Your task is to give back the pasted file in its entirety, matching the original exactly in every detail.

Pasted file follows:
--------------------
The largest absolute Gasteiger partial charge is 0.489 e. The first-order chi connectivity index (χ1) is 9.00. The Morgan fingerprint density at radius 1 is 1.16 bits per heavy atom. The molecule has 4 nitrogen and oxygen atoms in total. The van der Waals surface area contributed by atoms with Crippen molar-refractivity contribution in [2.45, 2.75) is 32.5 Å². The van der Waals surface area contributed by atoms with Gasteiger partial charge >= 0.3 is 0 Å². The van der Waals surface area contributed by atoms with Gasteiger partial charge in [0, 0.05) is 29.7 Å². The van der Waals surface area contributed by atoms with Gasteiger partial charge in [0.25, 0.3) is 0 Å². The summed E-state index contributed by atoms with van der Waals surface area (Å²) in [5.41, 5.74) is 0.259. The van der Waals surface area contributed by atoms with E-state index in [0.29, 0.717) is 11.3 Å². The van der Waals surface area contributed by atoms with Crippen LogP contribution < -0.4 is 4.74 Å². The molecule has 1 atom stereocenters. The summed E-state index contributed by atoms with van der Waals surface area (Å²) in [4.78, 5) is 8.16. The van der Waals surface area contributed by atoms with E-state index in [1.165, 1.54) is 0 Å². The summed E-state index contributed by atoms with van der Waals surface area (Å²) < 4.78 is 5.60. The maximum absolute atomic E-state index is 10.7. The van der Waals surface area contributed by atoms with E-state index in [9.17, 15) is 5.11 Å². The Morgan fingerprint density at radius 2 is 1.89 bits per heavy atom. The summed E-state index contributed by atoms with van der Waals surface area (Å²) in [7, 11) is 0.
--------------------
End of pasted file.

The largest absolute Gasteiger partial charge is 0.489 e. The first-order chi connectivity index (χ1) is 9.00. The Morgan fingerprint density at radius 1 is 1.16 bits per heavy atom. The molecule has 4 nitrogen and oxygen atoms in total. The van der Waals surface area contributed by atoms with Crippen molar-refractivity contribution in [2.45, 2.75) is 32.5 Å². The van der Waals surface area contributed by atoms with Gasteiger partial charge >= 0.3 is 0 Å². The van der Waals surface area contributed by atoms with Gasteiger partial charge in [0, 0.05) is 29.7 Å². The van der Waals surface area contributed by atoms with Gasteiger partial charge in [0.25, 0.3) is 0 Å². The summed E-state index contributed by atoms with van der Waals surface area (Å²) in [5.41, 5.74) is 0.259. The van der Waals surface area contributed by atoms with E-state index in [0.29, 0.717) is 11.3 Å². The van der Waals surface area contributed by atoms with Crippen LogP contribution < -0.4 is 4.74 Å². The molecule has 1 atom stereocenters. The summed E-state index contributed by atoms with van der Waals surface area (Å²) in [4.78, 5) is 8.16. The van der Waals surface area contributed by atoms with E-state index in [1.165, 1.54) is 0 Å². The summed E-state index contributed by atoms with van der Waals surface area (Å²) < 4.78 is 5.60. The maximum absolute atomic E-state index is 10.7. The van der Waals surface area contributed by atoms with E-state index in [9.17, 15) is 5.11 Å². The Morgan fingerprint density at radius 2 is 1.89 bits per heavy atom. The summed E-state index contributed by atoms with van der Waals surface area (Å²) in [7, 11) is 0.